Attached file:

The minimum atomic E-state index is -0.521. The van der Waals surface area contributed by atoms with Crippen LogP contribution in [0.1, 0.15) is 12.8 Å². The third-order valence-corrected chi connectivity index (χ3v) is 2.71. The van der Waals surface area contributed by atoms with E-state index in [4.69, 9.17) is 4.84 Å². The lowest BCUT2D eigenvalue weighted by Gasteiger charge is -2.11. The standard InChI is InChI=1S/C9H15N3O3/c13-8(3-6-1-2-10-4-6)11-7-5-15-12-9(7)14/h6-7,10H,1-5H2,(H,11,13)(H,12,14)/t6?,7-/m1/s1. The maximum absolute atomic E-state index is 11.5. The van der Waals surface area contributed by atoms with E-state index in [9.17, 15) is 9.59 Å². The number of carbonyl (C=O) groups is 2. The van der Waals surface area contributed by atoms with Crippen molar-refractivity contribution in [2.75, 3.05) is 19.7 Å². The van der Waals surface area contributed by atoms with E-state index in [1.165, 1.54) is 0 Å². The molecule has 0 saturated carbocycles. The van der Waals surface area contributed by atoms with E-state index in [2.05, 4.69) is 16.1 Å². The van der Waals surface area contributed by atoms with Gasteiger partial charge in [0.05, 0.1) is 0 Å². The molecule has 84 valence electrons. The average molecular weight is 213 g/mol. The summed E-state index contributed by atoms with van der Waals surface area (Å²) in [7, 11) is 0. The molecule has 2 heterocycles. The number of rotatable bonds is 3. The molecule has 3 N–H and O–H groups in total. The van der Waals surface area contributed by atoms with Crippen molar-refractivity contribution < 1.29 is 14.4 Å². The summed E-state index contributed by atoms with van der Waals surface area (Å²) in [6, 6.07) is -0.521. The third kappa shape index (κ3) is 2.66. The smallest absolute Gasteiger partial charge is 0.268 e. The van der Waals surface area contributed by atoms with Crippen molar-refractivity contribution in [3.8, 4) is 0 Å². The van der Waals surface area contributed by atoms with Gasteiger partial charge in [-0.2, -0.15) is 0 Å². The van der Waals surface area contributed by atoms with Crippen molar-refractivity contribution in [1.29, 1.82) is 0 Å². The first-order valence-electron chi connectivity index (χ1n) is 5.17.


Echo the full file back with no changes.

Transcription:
The minimum atomic E-state index is -0.521. The van der Waals surface area contributed by atoms with Crippen LogP contribution in [0.1, 0.15) is 12.8 Å². The third-order valence-corrected chi connectivity index (χ3v) is 2.71. The van der Waals surface area contributed by atoms with E-state index in [4.69, 9.17) is 4.84 Å². The lowest BCUT2D eigenvalue weighted by Gasteiger charge is -2.11. The standard InChI is InChI=1S/C9H15N3O3/c13-8(3-6-1-2-10-4-6)11-7-5-15-12-9(7)14/h6-7,10H,1-5H2,(H,11,13)(H,12,14)/t6?,7-/m1/s1. The maximum absolute atomic E-state index is 11.5. The van der Waals surface area contributed by atoms with E-state index in [9.17, 15) is 9.59 Å². The number of carbonyl (C=O) groups is 2. The van der Waals surface area contributed by atoms with Crippen molar-refractivity contribution in [2.75, 3.05) is 19.7 Å². The van der Waals surface area contributed by atoms with E-state index in [1.165, 1.54) is 0 Å². The molecule has 0 saturated carbocycles. The van der Waals surface area contributed by atoms with E-state index in [2.05, 4.69) is 16.1 Å². The van der Waals surface area contributed by atoms with Gasteiger partial charge in [0.05, 0.1) is 0 Å². The molecule has 84 valence electrons. The average molecular weight is 213 g/mol. The summed E-state index contributed by atoms with van der Waals surface area (Å²) in [7, 11) is 0. The molecule has 2 heterocycles. The number of rotatable bonds is 3. The molecule has 3 N–H and O–H groups in total. The van der Waals surface area contributed by atoms with Crippen molar-refractivity contribution < 1.29 is 14.4 Å². The summed E-state index contributed by atoms with van der Waals surface area (Å²) in [6, 6.07) is -0.521. The third kappa shape index (κ3) is 2.66. The smallest absolute Gasteiger partial charge is 0.268 e. The van der Waals surface area contributed by atoms with Crippen molar-refractivity contribution in [3.8, 4) is 0 Å². The van der Waals surface area contributed by atoms with Gasteiger partial charge in [-0.2, -0.15) is 0 Å². The van der Waals surface area contributed by atoms with Crippen molar-refractivity contribution in [1.29, 1.82) is 0 Å². The first-order valence-electron chi connectivity index (χ1n) is 5.17.